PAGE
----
First a warning, this is a difficult article which goes really deep inside the .Net machinery so if you don’t get it the first time (or even the second or third time…) don’t worry and come back later. 🙂
For a training session I’ve taught at the end of last year I wanted to demonstrate some subtleties of multi-threading, and more specifically some memory visibility issues that should cause a program to hang.
So I developed a small sample that I expected would be showing the issue, but instead of hanging as expected the program completed!
After manipulating the program further I obtained the behavior I wanted, the program was hanging, but it still didn’t explained why it managed to complete with my original version.
I suspected some JITter optimizations, and indeed it was the case, but I needed more information to completely explain this strange behavior.
As often, the StackOverflow platform was of great help; if you’re curious you can have a look at the original SO thread.
In this article I’ll “build” and explain the issue step by step, trying to make it more understandable than the SO thread which is indeed quite dry.
As you may know event handlers are a common source of memory leaks caused by the persistence of objects that are not used anymore, and you may think should have been collected, but are not, and for good reason.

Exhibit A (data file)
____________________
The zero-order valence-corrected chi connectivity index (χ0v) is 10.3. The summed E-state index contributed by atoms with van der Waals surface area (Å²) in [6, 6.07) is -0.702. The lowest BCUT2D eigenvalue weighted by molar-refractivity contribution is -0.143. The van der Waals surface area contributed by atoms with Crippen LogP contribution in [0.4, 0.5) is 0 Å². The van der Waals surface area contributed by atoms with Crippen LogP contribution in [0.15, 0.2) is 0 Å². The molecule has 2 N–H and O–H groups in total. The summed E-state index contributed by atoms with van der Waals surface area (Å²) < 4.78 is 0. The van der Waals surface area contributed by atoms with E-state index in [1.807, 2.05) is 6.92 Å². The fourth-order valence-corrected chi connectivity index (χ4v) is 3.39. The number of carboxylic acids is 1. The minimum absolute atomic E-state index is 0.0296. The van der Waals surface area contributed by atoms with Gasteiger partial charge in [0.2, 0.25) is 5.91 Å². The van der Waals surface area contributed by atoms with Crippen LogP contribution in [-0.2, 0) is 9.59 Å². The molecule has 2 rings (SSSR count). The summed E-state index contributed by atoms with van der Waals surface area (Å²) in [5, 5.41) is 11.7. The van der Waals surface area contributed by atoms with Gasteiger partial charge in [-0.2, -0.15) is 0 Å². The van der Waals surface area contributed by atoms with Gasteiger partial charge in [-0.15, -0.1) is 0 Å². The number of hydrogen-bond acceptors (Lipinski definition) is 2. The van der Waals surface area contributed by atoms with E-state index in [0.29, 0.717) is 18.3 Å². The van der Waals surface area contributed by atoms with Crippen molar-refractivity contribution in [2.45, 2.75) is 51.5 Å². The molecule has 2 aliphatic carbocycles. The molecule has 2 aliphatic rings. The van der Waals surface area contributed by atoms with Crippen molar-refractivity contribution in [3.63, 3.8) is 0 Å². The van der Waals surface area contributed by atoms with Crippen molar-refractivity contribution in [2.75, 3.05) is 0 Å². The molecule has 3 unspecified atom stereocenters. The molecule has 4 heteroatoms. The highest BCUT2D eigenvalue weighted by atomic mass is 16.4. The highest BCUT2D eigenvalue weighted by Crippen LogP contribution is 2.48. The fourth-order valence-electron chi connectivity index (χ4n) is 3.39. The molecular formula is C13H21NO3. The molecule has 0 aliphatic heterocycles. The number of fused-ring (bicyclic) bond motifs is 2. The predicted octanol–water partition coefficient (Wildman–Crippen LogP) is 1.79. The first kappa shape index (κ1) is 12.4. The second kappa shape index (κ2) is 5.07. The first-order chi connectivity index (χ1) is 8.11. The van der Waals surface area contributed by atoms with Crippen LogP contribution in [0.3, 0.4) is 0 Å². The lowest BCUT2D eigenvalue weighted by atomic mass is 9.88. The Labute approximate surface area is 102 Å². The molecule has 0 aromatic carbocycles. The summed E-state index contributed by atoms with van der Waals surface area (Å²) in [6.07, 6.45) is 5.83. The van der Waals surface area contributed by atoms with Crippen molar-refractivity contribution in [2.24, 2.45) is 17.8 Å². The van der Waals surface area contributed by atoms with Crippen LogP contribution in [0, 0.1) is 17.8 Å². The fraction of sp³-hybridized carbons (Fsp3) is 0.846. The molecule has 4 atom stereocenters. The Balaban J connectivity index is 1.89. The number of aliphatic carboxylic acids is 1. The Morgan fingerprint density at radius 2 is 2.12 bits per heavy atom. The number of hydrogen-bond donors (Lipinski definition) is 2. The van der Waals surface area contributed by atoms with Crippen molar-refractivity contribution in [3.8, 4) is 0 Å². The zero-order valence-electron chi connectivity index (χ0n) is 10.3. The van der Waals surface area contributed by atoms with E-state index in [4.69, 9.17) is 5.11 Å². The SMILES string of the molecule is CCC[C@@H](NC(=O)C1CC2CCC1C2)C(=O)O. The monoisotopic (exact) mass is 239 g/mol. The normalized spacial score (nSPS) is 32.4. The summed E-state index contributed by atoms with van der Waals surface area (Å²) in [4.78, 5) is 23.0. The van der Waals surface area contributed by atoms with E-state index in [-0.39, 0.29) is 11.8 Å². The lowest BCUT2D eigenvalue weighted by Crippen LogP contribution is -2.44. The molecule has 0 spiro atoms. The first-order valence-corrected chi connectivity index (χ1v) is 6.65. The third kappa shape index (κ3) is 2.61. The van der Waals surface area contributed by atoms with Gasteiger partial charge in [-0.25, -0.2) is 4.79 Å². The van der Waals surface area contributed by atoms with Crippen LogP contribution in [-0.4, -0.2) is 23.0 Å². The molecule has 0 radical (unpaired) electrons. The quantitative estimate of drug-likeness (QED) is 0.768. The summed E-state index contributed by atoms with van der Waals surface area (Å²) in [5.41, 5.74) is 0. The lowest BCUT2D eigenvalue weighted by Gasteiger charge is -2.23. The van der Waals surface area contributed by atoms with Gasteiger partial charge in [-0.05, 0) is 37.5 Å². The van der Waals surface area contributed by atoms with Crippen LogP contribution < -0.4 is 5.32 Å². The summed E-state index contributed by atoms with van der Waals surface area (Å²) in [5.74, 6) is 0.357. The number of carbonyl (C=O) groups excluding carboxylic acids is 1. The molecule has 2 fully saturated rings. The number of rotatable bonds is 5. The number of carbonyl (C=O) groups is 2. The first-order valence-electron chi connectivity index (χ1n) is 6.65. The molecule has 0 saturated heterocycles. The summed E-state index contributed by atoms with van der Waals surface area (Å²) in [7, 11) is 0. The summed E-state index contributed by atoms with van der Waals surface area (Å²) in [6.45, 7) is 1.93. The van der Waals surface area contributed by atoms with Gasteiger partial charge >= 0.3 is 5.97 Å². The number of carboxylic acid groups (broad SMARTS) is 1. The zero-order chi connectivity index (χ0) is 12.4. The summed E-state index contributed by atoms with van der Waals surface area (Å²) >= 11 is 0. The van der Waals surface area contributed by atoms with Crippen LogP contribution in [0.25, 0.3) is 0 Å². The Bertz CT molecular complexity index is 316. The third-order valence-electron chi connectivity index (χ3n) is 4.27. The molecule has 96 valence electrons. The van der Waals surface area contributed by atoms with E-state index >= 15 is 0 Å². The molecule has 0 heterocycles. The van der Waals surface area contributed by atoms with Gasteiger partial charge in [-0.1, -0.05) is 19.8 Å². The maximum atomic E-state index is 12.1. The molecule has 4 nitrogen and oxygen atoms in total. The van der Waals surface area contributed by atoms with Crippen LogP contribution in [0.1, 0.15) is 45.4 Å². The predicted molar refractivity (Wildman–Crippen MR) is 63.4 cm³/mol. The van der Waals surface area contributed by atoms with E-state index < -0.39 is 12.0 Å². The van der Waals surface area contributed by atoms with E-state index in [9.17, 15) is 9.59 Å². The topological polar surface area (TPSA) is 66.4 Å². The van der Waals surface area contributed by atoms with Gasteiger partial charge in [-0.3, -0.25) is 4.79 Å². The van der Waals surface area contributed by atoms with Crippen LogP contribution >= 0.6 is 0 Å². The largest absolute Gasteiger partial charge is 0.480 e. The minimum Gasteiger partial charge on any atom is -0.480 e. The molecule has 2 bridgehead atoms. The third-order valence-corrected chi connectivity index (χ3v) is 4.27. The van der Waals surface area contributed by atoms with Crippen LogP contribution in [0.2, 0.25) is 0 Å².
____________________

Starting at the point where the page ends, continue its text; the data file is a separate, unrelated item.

In this (hopefully) short article, I’ll present the issue with event handlers in the context of the .Net framework, then I’ll show you how you can implement the standard solution to this issue, the weak event pattern, in two ways, either using:
the “legacy” (well, before .Net 4.5, so not that old) approach which is quite cumbersome to implement
the new approach provided by the .Net 4.5 framework which is as simple as it can be
Today if you ever need to consume a web API, or produce one, chances are you’ll need to use JSON.
And there is good reasons why JSON has become so prevalent in the web world:
secondly JSON is less verbose than XML (see my other article on the subject) and can be used for most scenarios where XML was historically used
So whatever the language and platform you’ll use you’ll need a strong JSON parsing component.
In the Java world there is at least two good candidates: Gson and Jackson.
In this article I’ll illustrate how to use Gson: I’ll start with a (not so) simple use case that just works, then show how you can handle less standard situations, like naming discrepancies, data represented in a format not handled natively by Gson or types preservation.